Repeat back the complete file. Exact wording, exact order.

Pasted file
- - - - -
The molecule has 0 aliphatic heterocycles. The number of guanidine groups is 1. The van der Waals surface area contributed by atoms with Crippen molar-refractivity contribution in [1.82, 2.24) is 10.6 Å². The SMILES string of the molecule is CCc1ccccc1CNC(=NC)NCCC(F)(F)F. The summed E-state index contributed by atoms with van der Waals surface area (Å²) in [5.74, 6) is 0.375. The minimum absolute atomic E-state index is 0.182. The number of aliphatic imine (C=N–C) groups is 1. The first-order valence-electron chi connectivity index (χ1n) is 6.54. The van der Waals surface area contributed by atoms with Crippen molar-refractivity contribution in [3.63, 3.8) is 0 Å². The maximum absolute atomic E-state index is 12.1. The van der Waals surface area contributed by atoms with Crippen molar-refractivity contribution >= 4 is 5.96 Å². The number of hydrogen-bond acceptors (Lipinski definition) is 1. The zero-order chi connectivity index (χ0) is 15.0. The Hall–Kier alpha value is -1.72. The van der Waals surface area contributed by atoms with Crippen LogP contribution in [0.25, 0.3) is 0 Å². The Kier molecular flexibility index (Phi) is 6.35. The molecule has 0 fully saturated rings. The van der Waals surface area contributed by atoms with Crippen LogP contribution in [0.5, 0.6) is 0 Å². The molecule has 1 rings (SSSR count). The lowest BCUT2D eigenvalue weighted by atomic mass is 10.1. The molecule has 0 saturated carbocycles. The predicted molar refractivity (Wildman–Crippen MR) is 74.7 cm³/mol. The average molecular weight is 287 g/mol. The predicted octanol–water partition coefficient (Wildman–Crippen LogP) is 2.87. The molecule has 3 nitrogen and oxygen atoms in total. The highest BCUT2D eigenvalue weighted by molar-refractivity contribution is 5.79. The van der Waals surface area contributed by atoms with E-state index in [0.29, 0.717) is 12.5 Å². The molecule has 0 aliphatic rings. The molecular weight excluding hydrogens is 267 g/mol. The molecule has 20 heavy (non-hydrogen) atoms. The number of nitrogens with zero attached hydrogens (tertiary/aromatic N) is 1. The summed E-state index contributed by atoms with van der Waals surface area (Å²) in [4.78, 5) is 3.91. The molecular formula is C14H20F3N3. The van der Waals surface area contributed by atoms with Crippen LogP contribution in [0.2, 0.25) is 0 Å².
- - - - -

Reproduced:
The molecule has 0 aliphatic heterocycles. The number of guanidine groups is 1. The van der Waals surface area contributed by atoms with Crippen molar-refractivity contribution in [1.82, 2.24) is 10.6 Å². The SMILES string of the molecule is CCc1ccccc1CNC(=NC)NCCC(F)(F)F. The summed E-state index contributed by atoms with van der Waals surface area (Å²) in [5.74, 6) is 0.375. The minimum absolute atomic E-state index is 0.182. The number of aliphatic imine (C=N–C) groups is 1. The first-order valence-electron chi connectivity index (χ1n) is 6.54. The van der Waals surface area contributed by atoms with Crippen molar-refractivity contribution in [3.63, 3.8) is 0 Å². The maximum absolute atomic E-state index is 12.1. The van der Waals surface area contributed by atoms with Crippen molar-refractivity contribution >= 4 is 5.96 Å². The number of hydrogen-bond acceptors (Lipinski definition) is 1. The zero-order chi connectivity index (χ0) is 15.0. The Hall–Kier alpha value is -1.72. The van der Waals surface area contributed by atoms with Crippen LogP contribution in [0.25, 0.3) is 0 Å². The Kier molecular flexibility index (Phi) is 6.35. The molecule has 0 fully saturated rings. The van der Waals surface area contributed by atoms with Crippen LogP contribution in [0.5, 0.6) is 0 Å². The molecule has 1 rings (SSSR count). The lowest BCUT2D eigenvalue weighted by atomic mass is 10.1. The molecule has 0 saturated carbocycles. The predicted molar refractivity (Wildman–Crippen MR) is 74.7 cm³/mol. The average molecular weight is 287 g/mol. The predicted octanol–water partition coefficient (Wildman–Crippen LogP) is 2.87. The molecule has 3 nitrogen and oxygen atoms in total. The highest BCUT2D eigenvalue weighted by molar-refractivity contribution is 5.79. The van der Waals surface area contributed by atoms with E-state index in [0.29, 0.717) is 12.5 Å². The molecule has 0 aliphatic rings. The molecular weight excluding hydrogens is 267 g/mol. The molecule has 20 heavy (non-hydrogen) atoms. The number of nitrogens with zero attached hydrogens (tertiary/aromatic N) is 1. The summed E-state index contributed by atoms with van der Waals surface area (Å²) in [4.78, 5) is 3.91. The molecular formula is C14H20F3N3. The van der Waals surface area contributed by atoms with Crippen LogP contribution in [0.2, 0.25) is 0 Å².